Seattle music clubs say reopening is still months away

Like all arts venues, music clubs shut down in March 2020, when Inslee first issued shelter-in-place orders. As the state has pinballed between various phases of economic reopening, venue operators have struggled to find revenue and hours for their staff.

Most venue workers are still furloughed. And operators are struggling to pay the bills, as they have been for more than a year. Many have their hopes pinned on the financial relief slated for shuttered businesses in the American Rescue Plan. But because of the many uncertainties, it’s still a long road to opening.

“I don’t think there’s a good plan in place for venues our size, or venues in particular,” says Jodi Ecklund, owner and booker of the laidback Clock-Out Lounge on Beacon Hill. Like most club operators, she’s been struggling with how, whether and when to reopen.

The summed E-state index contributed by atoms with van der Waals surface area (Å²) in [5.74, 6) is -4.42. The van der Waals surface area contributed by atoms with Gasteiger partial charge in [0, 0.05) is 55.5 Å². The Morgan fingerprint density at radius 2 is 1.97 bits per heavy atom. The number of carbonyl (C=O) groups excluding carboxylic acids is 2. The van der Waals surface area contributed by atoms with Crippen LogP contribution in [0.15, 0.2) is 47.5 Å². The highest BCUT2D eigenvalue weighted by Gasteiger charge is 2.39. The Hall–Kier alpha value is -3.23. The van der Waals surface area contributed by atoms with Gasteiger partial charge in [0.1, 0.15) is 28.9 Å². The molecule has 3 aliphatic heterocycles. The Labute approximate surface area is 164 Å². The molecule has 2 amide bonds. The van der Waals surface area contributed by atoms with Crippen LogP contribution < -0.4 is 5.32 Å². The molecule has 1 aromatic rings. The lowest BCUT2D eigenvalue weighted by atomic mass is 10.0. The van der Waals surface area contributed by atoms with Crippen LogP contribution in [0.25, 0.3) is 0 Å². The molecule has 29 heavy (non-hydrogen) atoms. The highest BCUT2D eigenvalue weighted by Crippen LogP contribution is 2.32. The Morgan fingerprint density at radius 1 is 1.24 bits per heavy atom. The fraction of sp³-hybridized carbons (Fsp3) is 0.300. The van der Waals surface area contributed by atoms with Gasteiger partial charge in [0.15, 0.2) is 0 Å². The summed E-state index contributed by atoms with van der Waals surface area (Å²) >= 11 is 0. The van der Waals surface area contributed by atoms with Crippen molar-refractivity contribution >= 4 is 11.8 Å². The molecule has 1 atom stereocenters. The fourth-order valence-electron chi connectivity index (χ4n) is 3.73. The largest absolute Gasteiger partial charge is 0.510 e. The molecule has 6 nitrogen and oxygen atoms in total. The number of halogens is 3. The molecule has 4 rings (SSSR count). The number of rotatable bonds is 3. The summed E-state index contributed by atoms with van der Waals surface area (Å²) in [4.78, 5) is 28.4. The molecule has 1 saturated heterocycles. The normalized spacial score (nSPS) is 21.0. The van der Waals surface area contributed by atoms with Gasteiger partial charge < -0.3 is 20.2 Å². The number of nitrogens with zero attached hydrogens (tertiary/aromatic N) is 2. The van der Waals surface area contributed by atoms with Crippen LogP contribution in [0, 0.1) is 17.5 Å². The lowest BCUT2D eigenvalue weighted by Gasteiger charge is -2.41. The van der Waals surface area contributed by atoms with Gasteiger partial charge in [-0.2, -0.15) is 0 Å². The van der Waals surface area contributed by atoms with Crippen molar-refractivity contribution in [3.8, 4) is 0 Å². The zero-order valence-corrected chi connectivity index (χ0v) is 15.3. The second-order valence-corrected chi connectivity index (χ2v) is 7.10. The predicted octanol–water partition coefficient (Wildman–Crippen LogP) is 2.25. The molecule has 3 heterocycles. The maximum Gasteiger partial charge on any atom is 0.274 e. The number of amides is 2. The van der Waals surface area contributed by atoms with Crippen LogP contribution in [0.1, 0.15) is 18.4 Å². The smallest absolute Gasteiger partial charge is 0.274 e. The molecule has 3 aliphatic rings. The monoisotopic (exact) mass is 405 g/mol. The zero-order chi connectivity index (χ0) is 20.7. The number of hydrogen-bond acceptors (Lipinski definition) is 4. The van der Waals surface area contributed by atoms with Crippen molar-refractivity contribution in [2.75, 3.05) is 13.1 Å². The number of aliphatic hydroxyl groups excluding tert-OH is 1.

“It’s really hard to make these calls,” she says. “You ask your employees to come back to work, and then you don’t have the hours there for some of them. They have to go through the whole process of unemployment, which can be a pain in the butt,” she adds. “It keeps me up at night. How do you plan for this?”

As of May 18, all counties in Washington state are in Phase 3, which allows indoor venues to host 50{1a2a5022a52b7f44d3c003be9afa129e2349806f3225e736ca8b1c4309d27447} of audience capacity (or 400 people, whichever is less). For venues larger than 100,000 square feet, the maximum number of people is 600, or 50{1a2a5022a52b7f44d3c003be9afa129e2349806f3225e736ca8b1c4309d27447} capacity, whichever is less.

In practice, venue operators say, this means that clubs can’t open yet.

The only way for such limited capacity to produce viable revenue, Ecklund says, is to increase ticket prices. “For a local show, I’d have to charge at least $25 to even make it work,” she says. “And then it’s not accessible to everybody in the community.” Because that’s not a standard she’s comfortable with, “it just won’t be worth it.”

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